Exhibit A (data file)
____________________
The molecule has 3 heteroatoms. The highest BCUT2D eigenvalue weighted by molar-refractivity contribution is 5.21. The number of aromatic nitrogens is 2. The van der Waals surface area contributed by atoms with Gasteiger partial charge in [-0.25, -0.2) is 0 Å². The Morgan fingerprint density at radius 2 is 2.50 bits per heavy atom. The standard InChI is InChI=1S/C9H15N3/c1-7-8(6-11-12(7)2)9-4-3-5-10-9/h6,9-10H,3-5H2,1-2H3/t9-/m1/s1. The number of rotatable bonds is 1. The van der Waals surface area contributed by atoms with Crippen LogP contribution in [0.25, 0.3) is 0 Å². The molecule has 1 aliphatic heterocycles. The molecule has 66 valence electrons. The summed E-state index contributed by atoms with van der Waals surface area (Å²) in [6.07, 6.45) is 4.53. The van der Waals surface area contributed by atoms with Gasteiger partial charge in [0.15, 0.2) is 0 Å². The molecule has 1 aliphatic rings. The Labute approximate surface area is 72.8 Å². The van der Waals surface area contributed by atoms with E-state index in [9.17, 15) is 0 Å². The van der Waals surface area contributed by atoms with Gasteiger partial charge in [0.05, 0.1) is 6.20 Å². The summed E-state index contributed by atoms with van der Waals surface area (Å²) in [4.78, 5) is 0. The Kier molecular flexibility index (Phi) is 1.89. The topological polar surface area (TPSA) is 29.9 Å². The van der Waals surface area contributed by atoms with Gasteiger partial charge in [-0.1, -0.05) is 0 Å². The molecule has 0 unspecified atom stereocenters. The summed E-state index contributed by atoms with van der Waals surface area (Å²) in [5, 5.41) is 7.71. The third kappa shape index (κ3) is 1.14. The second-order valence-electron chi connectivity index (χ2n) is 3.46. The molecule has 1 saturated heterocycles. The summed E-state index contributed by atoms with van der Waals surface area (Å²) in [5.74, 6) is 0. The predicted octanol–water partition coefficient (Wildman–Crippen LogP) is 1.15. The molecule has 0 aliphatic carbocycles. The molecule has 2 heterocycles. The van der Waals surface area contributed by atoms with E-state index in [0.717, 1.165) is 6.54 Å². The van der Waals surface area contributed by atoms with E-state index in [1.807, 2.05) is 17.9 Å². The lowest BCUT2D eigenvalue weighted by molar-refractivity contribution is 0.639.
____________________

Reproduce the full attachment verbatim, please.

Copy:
The molecule has 3 heteroatoms. The highest BCUT2D eigenvalue weighted by molar-refractivity contribution is 5.21. The number of aromatic nitrogens is 2. The van der Waals surface area contributed by atoms with Gasteiger partial charge in [-0.25, -0.2) is 0 Å². The Morgan fingerprint density at radius 2 is 2.50 bits per heavy atom. The standard InChI is InChI=1S/C9H15N3/c1-7-8(6-11-12(7)2)9-4-3-5-10-9/h6,9-10H,3-5H2,1-2H3/t9-/m1/s1. The number of rotatable bonds is 1. The van der Waals surface area contributed by atoms with Crippen LogP contribution in [0.25, 0.3) is 0 Å². The molecule has 1 aliphatic heterocycles. The molecule has 66 valence electrons. The summed E-state index contributed by atoms with van der Waals surface area (Å²) in [6.07, 6.45) is 4.53. The van der Waals surface area contributed by atoms with Gasteiger partial charge in [0.15, 0.2) is 0 Å². The molecule has 1 aliphatic rings. The Labute approximate surface area is 72.8 Å². The van der Waals surface area contributed by atoms with E-state index in [9.17, 15) is 0 Å². The van der Waals surface area contributed by atoms with Gasteiger partial charge in [0.05, 0.1) is 6.20 Å². The summed E-state index contributed by atoms with van der Waals surface area (Å²) in [4.78, 5) is 0. The Kier molecular flexibility index (Phi) is 1.89. The topological polar surface area (TPSA) is 29.9 Å². The van der Waals surface area contributed by atoms with Gasteiger partial charge in [-0.1, -0.05) is 0 Å². The molecule has 0 unspecified atom stereocenters. The summed E-state index contributed by atoms with van der Waals surface area (Å²) in [5, 5.41) is 7.71. The third kappa shape index (κ3) is 1.14. The second-order valence-electron chi connectivity index (χ2n) is 3.46. The molecule has 1 saturated heterocycles. The summed E-state index contributed by atoms with van der Waals surface area (Å²) in [5.74, 6) is 0. The predicted octanol–water partition coefficient (Wildman–Crippen LogP) is 1.15. The molecule has 0 aliphatic carbocycles. The molecule has 2 heterocycles. The van der Waals surface area contributed by atoms with E-state index in [0.717, 1.165) is 6.54 Å². The van der Waals surface area contributed by atoms with E-state index in [1.807, 2.05) is 17.9 Å². The lowest BCUT2D eigenvalue weighted by molar-refractivity contribution is 0.639.